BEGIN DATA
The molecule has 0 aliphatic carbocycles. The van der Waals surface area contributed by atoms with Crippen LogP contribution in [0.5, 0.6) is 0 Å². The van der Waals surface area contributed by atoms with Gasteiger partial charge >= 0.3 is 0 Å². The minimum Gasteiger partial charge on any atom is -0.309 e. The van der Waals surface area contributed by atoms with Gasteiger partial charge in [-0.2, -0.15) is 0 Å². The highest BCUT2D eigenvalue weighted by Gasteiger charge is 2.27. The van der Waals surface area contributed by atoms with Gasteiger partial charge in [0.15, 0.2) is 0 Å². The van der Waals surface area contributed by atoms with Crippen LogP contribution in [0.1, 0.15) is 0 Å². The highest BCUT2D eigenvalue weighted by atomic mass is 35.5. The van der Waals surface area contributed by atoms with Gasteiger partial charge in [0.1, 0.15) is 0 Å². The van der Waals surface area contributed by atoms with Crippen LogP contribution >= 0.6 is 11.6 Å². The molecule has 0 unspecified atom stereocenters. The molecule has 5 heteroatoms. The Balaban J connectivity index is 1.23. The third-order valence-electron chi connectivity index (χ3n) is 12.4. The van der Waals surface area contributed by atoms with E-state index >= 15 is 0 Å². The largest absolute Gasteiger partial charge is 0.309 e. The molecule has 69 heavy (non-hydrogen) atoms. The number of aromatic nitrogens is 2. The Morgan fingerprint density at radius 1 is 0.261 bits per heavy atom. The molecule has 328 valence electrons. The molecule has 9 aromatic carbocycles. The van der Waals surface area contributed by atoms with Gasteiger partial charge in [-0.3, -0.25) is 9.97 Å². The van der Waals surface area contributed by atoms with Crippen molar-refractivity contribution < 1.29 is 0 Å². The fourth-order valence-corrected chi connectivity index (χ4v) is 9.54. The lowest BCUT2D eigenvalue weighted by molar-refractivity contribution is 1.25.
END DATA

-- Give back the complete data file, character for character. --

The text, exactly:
The molecule has 0 aliphatic carbocycles. The van der Waals surface area contributed by atoms with Crippen LogP contribution in [0.5, 0.6) is 0 Å². The van der Waals surface area contributed by atoms with Gasteiger partial charge >= 0.3 is 0 Å². The minimum Gasteiger partial charge on any atom is -0.309 e. The van der Waals surface area contributed by atoms with Gasteiger partial charge in [-0.2, -0.15) is 0 Å². The highest BCUT2D eigenvalue weighted by Gasteiger charge is 2.27. The van der Waals surface area contributed by atoms with Gasteiger partial charge in [0.15, 0.2) is 0 Å². The van der Waals surface area contributed by atoms with Crippen LogP contribution in [0.1, 0.15) is 0 Å². The highest BCUT2D eigenvalue weighted by atomic mass is 35.5. The van der Waals surface area contributed by atoms with Gasteiger partial charge in [0.1, 0.15) is 0 Å². The van der Waals surface area contributed by atoms with Crippen LogP contribution >= 0.6 is 11.6 Å². The molecule has 0 unspecified atom stereocenters. The molecule has 5 heteroatoms. The Balaban J connectivity index is 1.23. The third-order valence-electron chi connectivity index (χ3n) is 12.4. The van der Waals surface area contributed by atoms with E-state index >= 15 is 0 Å². The largest absolute Gasteiger partial charge is 0.309 e. The molecule has 69 heavy (non-hydrogen) atoms. The number of aromatic nitrogens is 2. The Morgan fingerprint density at radius 1 is 0.261 bits per heavy atom. The molecule has 328 valence electrons. The molecule has 9 aromatic carbocycles. The van der Waals surface area contributed by atoms with Gasteiger partial charge in [-0.3, -0.25) is 9.97 Å². The van der Waals surface area contributed by atoms with Crippen molar-refractivity contribution < 1.29 is 0 Å². The fourth-order valence-corrected chi connectivity index (χ4v) is 9.54. The lowest BCUT2D eigenvalue weighted by molar-refractivity contribution is 1.25.